Given that the Zombies had only two UK hits and released just one LP during their three years of 60s stardom, it’s all going rather well for them. The band are back with a critically-acclaimed album, Different Game, while officially being a museum attraction.
Four original members were welcomed into the Georgian splendour of St Albans Museum for an evening of chat and acoustic music on Friday, marking the opening of The Zombies Come Home, an exhibition that harks back to their 1961 formation as schoolboys in the city.
It’s been a curious, roller-coaster career. The band split at the end of 1967, notching up their biggest hit two years later.
A six-date reformation of singer Colin Blunstone and keyboard player Rod Argent in 1999 never ended and now they’re a transatlantic force – inducted into America’s Rock & Roll Hall of Fame in 2019.
The exhibition, initially stymied by Covid, is now more deserved than ever.
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“It’s great!” Argent, 78, says cheerfully. “My parents always lived in St Albans and I was a choirboy at the cathedral. My cousin, Jim Rodford” – bassist in Rod’s post-Zombies band Argent and for the Kinks for 19 years – “turned me on to rock‘n’roll by playing me Elvis’s Hound Dog when I was 11, in 1956.
“It turned my world around and made me feel that as soon as I was old enough I had to form a band.”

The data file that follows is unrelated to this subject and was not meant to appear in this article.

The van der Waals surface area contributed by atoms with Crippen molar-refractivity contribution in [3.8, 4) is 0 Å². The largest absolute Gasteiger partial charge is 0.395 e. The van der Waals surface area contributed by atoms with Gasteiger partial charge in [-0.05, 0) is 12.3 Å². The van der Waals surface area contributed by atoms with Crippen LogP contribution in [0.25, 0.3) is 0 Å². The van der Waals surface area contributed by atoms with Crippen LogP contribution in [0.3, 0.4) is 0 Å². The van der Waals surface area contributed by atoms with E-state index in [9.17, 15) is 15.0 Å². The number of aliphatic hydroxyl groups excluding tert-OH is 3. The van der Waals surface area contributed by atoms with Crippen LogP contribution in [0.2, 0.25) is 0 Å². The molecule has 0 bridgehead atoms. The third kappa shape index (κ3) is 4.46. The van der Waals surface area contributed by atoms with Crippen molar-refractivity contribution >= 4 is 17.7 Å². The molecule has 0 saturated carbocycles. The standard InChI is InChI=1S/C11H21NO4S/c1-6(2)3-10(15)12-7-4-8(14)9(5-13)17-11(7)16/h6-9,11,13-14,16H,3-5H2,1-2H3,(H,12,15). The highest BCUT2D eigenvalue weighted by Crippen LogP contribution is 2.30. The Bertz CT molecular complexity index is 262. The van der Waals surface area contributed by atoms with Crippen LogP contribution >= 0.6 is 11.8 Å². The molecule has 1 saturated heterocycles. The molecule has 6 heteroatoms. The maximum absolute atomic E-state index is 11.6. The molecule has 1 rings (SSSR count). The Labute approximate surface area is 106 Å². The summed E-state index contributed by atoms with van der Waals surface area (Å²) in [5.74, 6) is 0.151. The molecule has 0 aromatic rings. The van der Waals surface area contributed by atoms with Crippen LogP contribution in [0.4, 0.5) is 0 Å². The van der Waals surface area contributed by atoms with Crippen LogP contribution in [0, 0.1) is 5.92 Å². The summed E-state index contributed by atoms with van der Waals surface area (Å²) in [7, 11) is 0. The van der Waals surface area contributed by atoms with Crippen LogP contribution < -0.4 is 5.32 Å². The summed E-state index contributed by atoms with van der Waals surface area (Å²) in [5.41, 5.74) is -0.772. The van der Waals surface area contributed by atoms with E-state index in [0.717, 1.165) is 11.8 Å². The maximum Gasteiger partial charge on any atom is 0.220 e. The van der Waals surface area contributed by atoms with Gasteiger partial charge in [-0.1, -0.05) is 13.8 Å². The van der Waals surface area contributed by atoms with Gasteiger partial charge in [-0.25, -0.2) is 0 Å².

The schoolboys got together, creating intelligent R&B pop combining Blunstone’s delicate vocals and Argent’s dancing piano runs. Their first single, the classic She’s Not There written by Argent, made the Top 10 at home but topped the US Cashbox charts, spawning huge American tours.
“It became the first self-written Number One single by an English group in America after the Beatles,” says Argent. “We were touring there and, 19 years old, I’d called my mum. She said, ‘You’ve just been on the Nine o’Clock News’.”
Those days were a fairytale. “Just eight years after I’d first seen Elvis, Colin and I and the rest of the band wandered up the drive at Graceland and knocked on the door. We were like kids wanting Elvis to come and play. But his dad said sorry, he’s away filming but he loves you guys.
“Much later, a DJ told us that Elvis had three of our songs on his jukebox!” Yet the only other single to trouble the charts at the time was Tell Her No, also in 1964.
The band – Argent, bassist and other main songwriter Chris White Blunstone, guitarist Paul Atkinson and drummer Hugh Grundy – were musically gifted, but “were not well managed,” says Argent. “The two writers had a very good income yet the others didn’t get anything like what they deserved. Then Paul said ‘I’m getting married and I’ve got no money – I’m going to have to leave and get a job’.”
Preparing to record their second album, they decided that if they didn’t get another hit they would call it quits. There was no hit and they’d walked away before the album, Odessey and Oracle (the mis-spelling by the psychedelic cover’s artist proved too difficult to alter), was even released.
It didn’t come out in the US until producer Al Kooper (who had played on Bob Dylan’s Blonde On Blonde) championed it and picked a single, Time Of The Season, which shot to No 1 there.
“In fact,” says Argent. “It became a No 1 pretty much all over the world except the UK. Here it’s been out five times but was never a hit. Extraordinarily, even if we play to a really young audience, everybody knows it!
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“We were offered a million dollars to tour and could’ve got back together – but we wanted to move forward, not rake over the coals.”
Blunstone, 78, says: “Rolling Stone named it one of the 100 top albums of all time. It was a strange situation, we’d all moved on to other things.